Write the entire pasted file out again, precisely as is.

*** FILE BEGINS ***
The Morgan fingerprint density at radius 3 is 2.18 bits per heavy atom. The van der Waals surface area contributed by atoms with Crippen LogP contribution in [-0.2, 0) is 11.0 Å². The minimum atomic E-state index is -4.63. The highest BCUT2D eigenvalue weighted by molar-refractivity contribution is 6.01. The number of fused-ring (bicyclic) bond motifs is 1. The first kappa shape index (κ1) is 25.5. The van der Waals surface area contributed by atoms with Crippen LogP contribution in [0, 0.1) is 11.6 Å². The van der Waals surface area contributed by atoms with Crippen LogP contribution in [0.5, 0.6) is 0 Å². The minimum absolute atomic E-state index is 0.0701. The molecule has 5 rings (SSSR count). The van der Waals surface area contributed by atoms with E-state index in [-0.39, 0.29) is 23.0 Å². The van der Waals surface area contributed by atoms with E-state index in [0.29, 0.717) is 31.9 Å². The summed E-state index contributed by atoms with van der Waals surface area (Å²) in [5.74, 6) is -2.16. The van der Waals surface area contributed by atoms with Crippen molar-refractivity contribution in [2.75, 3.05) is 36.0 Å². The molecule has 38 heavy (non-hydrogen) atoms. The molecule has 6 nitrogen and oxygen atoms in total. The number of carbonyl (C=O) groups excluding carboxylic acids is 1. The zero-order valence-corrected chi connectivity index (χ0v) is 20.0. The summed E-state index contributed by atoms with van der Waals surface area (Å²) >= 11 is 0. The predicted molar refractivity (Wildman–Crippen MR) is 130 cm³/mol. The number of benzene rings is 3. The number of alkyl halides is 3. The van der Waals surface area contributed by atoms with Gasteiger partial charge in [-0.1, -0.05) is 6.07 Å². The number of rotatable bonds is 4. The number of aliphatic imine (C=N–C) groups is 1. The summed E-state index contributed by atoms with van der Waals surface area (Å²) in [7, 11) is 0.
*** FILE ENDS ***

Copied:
The Morgan fingerprint density at radius 3 is 2.18 bits per heavy atom. The van der Waals surface area contributed by atoms with Crippen LogP contribution in [-0.2, 0) is 11.0 Å². The minimum atomic E-state index is -4.63. The highest BCUT2D eigenvalue weighted by molar-refractivity contribution is 6.01. The number of fused-ring (bicyclic) bond motifs is 1. The first kappa shape index (κ1) is 25.5. The van der Waals surface area contributed by atoms with Crippen LogP contribution in [0, 0.1) is 11.6 Å². The van der Waals surface area contributed by atoms with Crippen LogP contribution in [0.5, 0.6) is 0 Å². The minimum absolute atomic E-state index is 0.0701. The molecule has 5 rings (SSSR count). The van der Waals surface area contributed by atoms with E-state index in [-0.39, 0.29) is 23.0 Å². The van der Waals surface area contributed by atoms with E-state index in [0.29, 0.717) is 31.9 Å². The summed E-state index contributed by atoms with van der Waals surface area (Å²) in [5.74, 6) is -2.16. The van der Waals surface area contributed by atoms with Crippen molar-refractivity contribution in [2.75, 3.05) is 36.0 Å². The molecule has 38 heavy (non-hydrogen) atoms. The molecule has 6 nitrogen and oxygen atoms in total. The number of carbonyl (C=O) groups excluding carboxylic acids is 1. The zero-order valence-corrected chi connectivity index (χ0v) is 20.0. The summed E-state index contributed by atoms with van der Waals surface area (Å²) >= 11 is 0. The predicted molar refractivity (Wildman–Crippen MR) is 130 cm³/mol. The number of benzene rings is 3. The number of alkyl halides is 3. The van der Waals surface area contributed by atoms with Gasteiger partial charge in [-0.1, -0.05) is 6.07 Å². The number of rotatable bonds is 4. The number of aliphatic imine (C=N–C) groups is 1. The summed E-state index contributed by atoms with van der Waals surface area (Å²) in [7, 11) is 0.